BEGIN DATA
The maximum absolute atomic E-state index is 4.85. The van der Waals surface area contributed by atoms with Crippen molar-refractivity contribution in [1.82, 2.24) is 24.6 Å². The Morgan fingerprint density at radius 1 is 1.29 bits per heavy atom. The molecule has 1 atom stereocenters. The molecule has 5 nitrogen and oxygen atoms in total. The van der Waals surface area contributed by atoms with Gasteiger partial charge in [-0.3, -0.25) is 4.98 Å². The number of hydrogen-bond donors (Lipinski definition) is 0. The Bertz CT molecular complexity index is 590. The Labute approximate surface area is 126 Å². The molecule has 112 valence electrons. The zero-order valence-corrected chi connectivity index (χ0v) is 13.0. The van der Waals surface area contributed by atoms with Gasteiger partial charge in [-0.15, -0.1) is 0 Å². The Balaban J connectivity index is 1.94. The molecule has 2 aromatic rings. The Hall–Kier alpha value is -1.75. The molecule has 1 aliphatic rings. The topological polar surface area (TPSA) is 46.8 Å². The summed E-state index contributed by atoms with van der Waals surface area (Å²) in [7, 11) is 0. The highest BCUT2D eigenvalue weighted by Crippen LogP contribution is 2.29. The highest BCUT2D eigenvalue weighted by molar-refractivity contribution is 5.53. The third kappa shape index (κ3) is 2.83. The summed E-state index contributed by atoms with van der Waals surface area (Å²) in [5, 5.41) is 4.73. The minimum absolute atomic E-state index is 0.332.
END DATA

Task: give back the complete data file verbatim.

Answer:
The maximum absolute atomic E-state index is 4.85. The van der Waals surface area contributed by atoms with Crippen molar-refractivity contribution in [1.82, 2.24) is 24.6 Å². The Morgan fingerprint density at radius 1 is 1.29 bits per heavy atom. The molecule has 1 atom stereocenters. The molecule has 5 nitrogen and oxygen atoms in total. The van der Waals surface area contributed by atoms with Gasteiger partial charge in [-0.3, -0.25) is 4.98 Å². The number of hydrogen-bond donors (Lipinski definition) is 0. The Bertz CT molecular complexity index is 590. The Labute approximate surface area is 126 Å². The molecule has 112 valence electrons. The zero-order valence-corrected chi connectivity index (χ0v) is 13.0. The van der Waals surface area contributed by atoms with Gasteiger partial charge in [-0.15, -0.1) is 0 Å². The Balaban J connectivity index is 1.94. The molecule has 2 aromatic rings. The Hall–Kier alpha value is -1.75. The molecule has 1 aliphatic rings. The topological polar surface area (TPSA) is 46.8 Å². The summed E-state index contributed by atoms with van der Waals surface area (Å²) in [7, 11) is 0. The highest BCUT2D eigenvalue weighted by Crippen LogP contribution is 2.29. The highest BCUT2D eigenvalue weighted by molar-refractivity contribution is 5.53. The third kappa shape index (κ3) is 2.83. The summed E-state index contributed by atoms with van der Waals surface area (Å²) in [5, 5.41) is 4.73. The minimum absolute atomic E-state index is 0.332.